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Biology faculty develops accessible, hands-on experiments to teach evolution

Being an evolutionary biologist is no longer just for professionals. Georgia Southern Department of Biology Professor Emily Kane, Ph.D., has developed a simple kit that allows grade school students to become scientists in their own classrooms.

Kane’s work was prompted by surveys showing that students often have a poor understanding of evolution despite its importance to biology. She says knowledge is improved when students understand and apply the scientific method, but this can be expensive and time consuming. Kane and her colleagues have helped solve this problem by creating inexpensive, self-guided kits that are easy to use for both teachers and students.

Each kit contains a short video to introduce students to the biology of Trinidadian guppies, as well as instructional materials to guide student inquiry. Students use observations of live guppies to develop and test predictions about key aspects of evolution such as variation, inheritance, selection and change over time. This hands-on experience of applying the scientific method to study principles of evolutionary biology asks students to make scientific illustrations, observe animal behavior, analyze data, draw conclusions and write about their results in a journal.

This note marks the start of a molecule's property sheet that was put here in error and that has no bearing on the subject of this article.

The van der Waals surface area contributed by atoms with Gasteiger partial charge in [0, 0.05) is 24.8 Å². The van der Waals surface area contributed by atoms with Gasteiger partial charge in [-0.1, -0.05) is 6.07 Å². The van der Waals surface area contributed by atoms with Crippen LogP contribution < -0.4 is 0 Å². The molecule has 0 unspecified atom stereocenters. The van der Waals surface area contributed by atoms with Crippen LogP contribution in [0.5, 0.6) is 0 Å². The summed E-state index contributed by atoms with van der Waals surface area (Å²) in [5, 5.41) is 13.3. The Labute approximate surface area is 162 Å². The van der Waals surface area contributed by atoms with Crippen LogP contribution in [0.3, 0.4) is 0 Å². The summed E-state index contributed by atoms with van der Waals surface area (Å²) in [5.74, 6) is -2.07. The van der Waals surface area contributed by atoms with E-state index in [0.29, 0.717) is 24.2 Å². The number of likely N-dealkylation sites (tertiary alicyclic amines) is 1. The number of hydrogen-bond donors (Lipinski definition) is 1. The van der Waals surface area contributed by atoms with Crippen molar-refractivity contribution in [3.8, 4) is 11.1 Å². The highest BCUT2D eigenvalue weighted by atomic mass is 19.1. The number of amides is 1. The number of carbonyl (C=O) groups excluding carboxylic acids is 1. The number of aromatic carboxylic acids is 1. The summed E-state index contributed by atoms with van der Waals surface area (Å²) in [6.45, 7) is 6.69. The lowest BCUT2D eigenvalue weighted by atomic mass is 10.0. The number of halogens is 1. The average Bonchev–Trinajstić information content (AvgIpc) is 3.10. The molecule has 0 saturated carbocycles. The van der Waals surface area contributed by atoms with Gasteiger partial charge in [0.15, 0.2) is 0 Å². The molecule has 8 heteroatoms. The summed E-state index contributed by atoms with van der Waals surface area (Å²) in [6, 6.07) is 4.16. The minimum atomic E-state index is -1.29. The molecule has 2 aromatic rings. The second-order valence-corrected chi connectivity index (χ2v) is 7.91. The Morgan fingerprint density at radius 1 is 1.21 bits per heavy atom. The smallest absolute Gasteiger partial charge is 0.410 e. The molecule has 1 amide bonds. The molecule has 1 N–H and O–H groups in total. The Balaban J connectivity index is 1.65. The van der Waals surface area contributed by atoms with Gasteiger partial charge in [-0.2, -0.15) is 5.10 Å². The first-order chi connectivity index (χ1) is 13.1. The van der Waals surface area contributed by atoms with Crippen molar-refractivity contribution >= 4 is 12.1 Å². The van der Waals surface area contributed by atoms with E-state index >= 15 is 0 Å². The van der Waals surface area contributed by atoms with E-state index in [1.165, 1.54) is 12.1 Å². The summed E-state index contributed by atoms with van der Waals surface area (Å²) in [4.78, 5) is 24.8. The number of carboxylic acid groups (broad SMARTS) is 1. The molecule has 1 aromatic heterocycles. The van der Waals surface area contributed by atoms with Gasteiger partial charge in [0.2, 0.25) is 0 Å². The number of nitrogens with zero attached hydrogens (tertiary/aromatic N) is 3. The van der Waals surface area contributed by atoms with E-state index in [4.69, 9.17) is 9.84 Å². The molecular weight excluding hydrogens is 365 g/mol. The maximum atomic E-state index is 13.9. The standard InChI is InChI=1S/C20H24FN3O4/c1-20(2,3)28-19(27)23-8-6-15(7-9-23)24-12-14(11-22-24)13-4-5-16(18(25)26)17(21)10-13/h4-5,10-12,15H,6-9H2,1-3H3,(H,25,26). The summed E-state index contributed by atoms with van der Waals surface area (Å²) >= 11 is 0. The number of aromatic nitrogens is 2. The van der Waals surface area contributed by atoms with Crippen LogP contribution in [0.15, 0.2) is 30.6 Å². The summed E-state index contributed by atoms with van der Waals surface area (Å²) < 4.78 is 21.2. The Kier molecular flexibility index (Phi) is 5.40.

“Allowing students to answer questions on their own using the scientific process gives them a much deeper understanding of why scientists make the conclusions that they do,” says Kane.

Although designed primarily for middle and high school students, the guppy kits are ideal for outreach to the broader public.The kits have garnered national attention, and Kane’s work is featured in the latest issue of The American Biology Teacher. On a local level, Kane and her students have tested the kits with participants at the Statesboro Mainstreet Farmer’s Market.

Kane says both adults and children responded enthusiastically to the kit’s hands-on, inquiry-based approach. The focus on live animals also facilitates interest and learning.

Kane says this sort of outreach “is important because it is a tangible way for me to give back to a community who has helped make my research possible. The feedback between students in the classroom, community members and researchers in my field are all important components to doing and teaching science.”

A significant advantage of the guppy kits is that most of the materials are available for free online or in The American Biology Teacher publication.

To learn more about the Department of Biology, visit

Georgia Southern University, a public Carnegie Doctoral/Research institution founded in 1906, offers 142 degree programs serving more than 27,000 students through nine colleges on three campuses in Savannah, Statesboro, Hinesville and online instruction. A leader in higher education in southeast Georgia, the University provides a diverse student population with expert faculty, world-class scholarship and hands-on learning opportunities. Georgia Southern creates lifelong learners who serve as responsible scholars, leaders and stewards in their communities. Visit


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